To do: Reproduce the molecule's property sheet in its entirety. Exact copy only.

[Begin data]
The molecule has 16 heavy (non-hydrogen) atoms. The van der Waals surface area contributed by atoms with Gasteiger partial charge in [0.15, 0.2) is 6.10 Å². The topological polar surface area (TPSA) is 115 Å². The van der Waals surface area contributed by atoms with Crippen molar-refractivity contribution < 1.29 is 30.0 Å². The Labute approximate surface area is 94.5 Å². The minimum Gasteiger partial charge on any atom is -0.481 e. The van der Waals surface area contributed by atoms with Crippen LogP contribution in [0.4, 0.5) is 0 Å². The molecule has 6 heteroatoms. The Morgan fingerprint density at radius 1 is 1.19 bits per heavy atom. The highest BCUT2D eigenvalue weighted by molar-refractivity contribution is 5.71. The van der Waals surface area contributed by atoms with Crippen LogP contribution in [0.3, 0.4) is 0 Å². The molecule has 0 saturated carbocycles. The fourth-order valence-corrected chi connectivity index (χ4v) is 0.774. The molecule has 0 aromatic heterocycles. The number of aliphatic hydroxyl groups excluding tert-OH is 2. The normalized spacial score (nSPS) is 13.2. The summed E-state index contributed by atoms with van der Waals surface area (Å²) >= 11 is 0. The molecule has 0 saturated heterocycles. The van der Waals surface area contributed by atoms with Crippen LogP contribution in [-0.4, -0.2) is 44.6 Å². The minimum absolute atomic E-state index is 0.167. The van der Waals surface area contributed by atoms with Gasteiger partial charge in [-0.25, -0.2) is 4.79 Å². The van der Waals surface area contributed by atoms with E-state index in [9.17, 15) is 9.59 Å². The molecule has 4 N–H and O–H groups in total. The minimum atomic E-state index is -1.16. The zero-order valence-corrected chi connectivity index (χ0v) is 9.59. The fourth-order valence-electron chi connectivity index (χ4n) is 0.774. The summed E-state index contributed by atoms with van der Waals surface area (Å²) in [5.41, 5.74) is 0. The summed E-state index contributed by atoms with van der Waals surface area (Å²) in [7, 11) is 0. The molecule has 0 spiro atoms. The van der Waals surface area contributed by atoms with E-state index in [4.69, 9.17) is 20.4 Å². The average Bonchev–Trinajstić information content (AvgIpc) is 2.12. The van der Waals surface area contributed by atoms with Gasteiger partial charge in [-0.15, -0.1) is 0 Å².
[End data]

The molecule has 16 heavy (non-hydrogen) atoms. The van der Waals surface area contributed by atoms with Gasteiger partial charge in [0.15, 0.2) is 6.10 Å². The topological polar surface area (TPSA) is 115 Å². The van der Waals surface area contributed by atoms with Crippen molar-refractivity contribution < 1.29 is 30.0 Å². The Labute approximate surface area is 94.5 Å². The minimum Gasteiger partial charge on any atom is -0.481 e. The van der Waals surface area contributed by atoms with Crippen LogP contribution in [0.4, 0.5) is 0 Å². The molecule has 6 heteroatoms. The Morgan fingerprint density at radius 1 is 1.19 bits per heavy atom. The highest BCUT2D eigenvalue weighted by molar-refractivity contribution is 5.71. The van der Waals surface area contributed by atoms with Crippen LogP contribution in [0.3, 0.4) is 0 Å². The molecule has 0 saturated carbocycles. The fourth-order valence-corrected chi connectivity index (χ4v) is 0.774. The molecule has 0 aromatic heterocycles. The number of aliphatic hydroxyl groups excluding tert-OH is 2. The normalized spacial score (nSPS) is 13.2. The summed E-state index contributed by atoms with van der Waals surface area (Å²) >= 11 is 0. The molecule has 0 saturated heterocycles. The van der Waals surface area contributed by atoms with Crippen LogP contribution in [-0.4, -0.2) is 44.6 Å². The minimum absolute atomic E-state index is 0.167. The van der Waals surface area contributed by atoms with Gasteiger partial charge in [-0.25, -0.2) is 4.79 Å². The van der Waals surface area contributed by atoms with E-state index in [9.17, 15) is 9.59 Å². The molecule has 4 N–H and O–H groups in total. The minimum atomic E-state index is -1.16. The zero-order valence-corrected chi connectivity index (χ0v) is 9.59. The fourth-order valence-electron chi connectivity index (χ4n) is 0.774. The summed E-state index contributed by atoms with van der Waals surface area (Å²) in [5.41, 5.74) is 0. The summed E-state index contributed by atoms with van der Waals surface area (Å²) in [7, 11) is 0. The molecule has 0 spiro atoms. The van der Waals surface area contributed by atoms with E-state index in [4.69, 9.17) is 20.4 Å². The average Bonchev–Trinajstić information content (AvgIpc) is 2.12. The van der Waals surface area contributed by atoms with Gasteiger partial charge in [-0.15, -0.1) is 0 Å².